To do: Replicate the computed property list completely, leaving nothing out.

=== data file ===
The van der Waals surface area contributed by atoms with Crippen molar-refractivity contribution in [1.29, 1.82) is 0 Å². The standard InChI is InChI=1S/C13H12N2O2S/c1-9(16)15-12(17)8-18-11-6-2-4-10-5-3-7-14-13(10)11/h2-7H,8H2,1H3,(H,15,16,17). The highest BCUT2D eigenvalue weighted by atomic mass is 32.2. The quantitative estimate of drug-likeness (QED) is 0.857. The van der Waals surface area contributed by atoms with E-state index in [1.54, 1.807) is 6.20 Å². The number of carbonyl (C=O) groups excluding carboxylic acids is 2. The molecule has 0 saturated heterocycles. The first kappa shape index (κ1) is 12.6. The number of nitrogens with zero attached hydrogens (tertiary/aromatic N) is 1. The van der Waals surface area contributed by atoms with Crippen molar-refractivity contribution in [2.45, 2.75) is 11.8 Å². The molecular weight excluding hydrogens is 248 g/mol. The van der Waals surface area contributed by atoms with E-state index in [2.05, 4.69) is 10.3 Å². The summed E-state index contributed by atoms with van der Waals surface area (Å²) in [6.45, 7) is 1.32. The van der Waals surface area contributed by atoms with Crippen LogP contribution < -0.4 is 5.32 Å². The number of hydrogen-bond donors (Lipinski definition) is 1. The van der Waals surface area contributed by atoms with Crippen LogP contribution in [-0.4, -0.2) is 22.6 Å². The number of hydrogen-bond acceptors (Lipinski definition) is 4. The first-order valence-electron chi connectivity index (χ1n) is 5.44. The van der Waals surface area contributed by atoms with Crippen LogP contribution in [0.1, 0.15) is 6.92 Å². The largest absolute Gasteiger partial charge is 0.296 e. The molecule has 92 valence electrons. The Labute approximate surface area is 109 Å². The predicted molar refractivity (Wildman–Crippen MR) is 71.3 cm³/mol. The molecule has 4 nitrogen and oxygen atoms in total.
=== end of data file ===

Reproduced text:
The van der Waals surface area contributed by atoms with Crippen molar-refractivity contribution in [1.29, 1.82) is 0 Å². The standard InChI is InChI=1S/C13H12N2O2S/c1-9(16)15-12(17)8-18-11-6-2-4-10-5-3-7-14-13(10)11/h2-7H,8H2,1H3,(H,15,16,17). The highest BCUT2D eigenvalue weighted by atomic mass is 32.2. The quantitative estimate of drug-likeness (QED) is 0.857. The van der Waals surface area contributed by atoms with E-state index in [1.54, 1.807) is 6.20 Å². The number of carbonyl (C=O) groups excluding carboxylic acids is 2. The molecule has 0 saturated heterocycles. The first kappa shape index (κ1) is 12.6. The number of nitrogens with zero attached hydrogens (tertiary/aromatic N) is 1. The van der Waals surface area contributed by atoms with Crippen molar-refractivity contribution in [2.45, 2.75) is 11.8 Å². The molecular weight excluding hydrogens is 248 g/mol. The van der Waals surface area contributed by atoms with E-state index in [2.05, 4.69) is 10.3 Å². The summed E-state index contributed by atoms with van der Waals surface area (Å²) in [6.45, 7) is 1.32. The van der Waals surface area contributed by atoms with Crippen LogP contribution < -0.4 is 5.32 Å². The number of hydrogen-bond donors (Lipinski definition) is 1. The van der Waals surface area contributed by atoms with Crippen LogP contribution in [-0.4, -0.2) is 22.6 Å². The number of hydrogen-bond acceptors (Lipinski definition) is 4. The first-order valence-electron chi connectivity index (χ1n) is 5.44. The van der Waals surface area contributed by atoms with Crippen LogP contribution in [0.1, 0.15) is 6.92 Å². The largest absolute Gasteiger partial charge is 0.296 e. The molecule has 92 valence electrons. The Labute approximate surface area is 109 Å². The predicted molar refractivity (Wildman–Crippen MR) is 71.3 cm³/mol. The molecule has 4 nitrogen and oxygen atoms in total.